# Laplace Transform of $tf(t)$

Q. prove that $\mathfrak{L}\{tf(x)\}=-\frac{d\mathfrak{L}\{f(x)\}}{ds}$ where the notation used is standard one.

Attempt I tried what would seem obvious way to start: $$\mathfrak{L}\{tf(x)\}=\int_0^\infty e^{-st}tf(t)dt$$ I think integration by parts is the way but I it seems too complicated. If there are brief ways to prove this, I would really appreciate your help.

Thank you.

• For some reason, this relation is not taught in many brief introductions to Laplace transforms (even though it appears early in every table of the transforms). It really makes short work of frequently-assigned problems such as finding the transform of $t \cos (kt)$, which requires two passes of integration by parts if students are limited to real-variable integration... Apr 19, 2013 at 20:33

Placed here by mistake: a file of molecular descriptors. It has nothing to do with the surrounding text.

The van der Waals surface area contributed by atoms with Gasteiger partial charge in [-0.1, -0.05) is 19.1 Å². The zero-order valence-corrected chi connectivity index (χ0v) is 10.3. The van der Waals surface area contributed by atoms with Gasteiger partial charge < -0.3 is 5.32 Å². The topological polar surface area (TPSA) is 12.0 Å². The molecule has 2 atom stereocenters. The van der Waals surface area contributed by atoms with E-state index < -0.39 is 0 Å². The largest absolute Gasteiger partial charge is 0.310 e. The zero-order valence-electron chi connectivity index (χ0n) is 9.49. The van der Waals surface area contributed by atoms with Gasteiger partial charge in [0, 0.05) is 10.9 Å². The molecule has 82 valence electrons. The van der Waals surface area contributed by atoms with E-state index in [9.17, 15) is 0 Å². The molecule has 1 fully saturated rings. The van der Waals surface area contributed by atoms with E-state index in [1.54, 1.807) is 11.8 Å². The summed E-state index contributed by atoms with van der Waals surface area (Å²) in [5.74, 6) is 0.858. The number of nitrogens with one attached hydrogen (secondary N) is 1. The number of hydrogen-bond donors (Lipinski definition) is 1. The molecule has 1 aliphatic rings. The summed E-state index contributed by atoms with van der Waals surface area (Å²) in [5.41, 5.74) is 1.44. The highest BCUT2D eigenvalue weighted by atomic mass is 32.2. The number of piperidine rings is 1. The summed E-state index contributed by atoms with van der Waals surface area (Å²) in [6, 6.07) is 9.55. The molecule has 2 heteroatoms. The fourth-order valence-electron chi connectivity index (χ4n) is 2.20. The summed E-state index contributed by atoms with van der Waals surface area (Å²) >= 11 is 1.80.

The quickest way, write down the definition of the Laplace transform $$\mathfrak{L}\{f(x)\}=\int_0^\infty e^{-st}f(t)dt$$

Differentiate WRT $s$, and swap differential and integral operations (assuming everything exists):

$$\frac{d}{ds}\mathfrak{L}\{f(x)\}=\frac{d}{ds}\int_0^\infty e^{-st}f(t)dt =\int_0^\infty \frac{d}{ds}\left(e^{-st}\right)f(t)dt =\int_0^\infty -t e^{-st} f(t)dt$$

Which is that $$-\frac{d\mathfrak{L}\{f(x)\}}{ds} = \int_0^\infty t f(t) e^{-st} dt$$

Lump the $t f(t)$ together and that integral is a Laplace transform, and you're done.

What is

$\displaystyle \frac{d e^{-st}}{ds}$

• @Amzoti: Thanks for the tip. Apr 19, 2013 at 20:04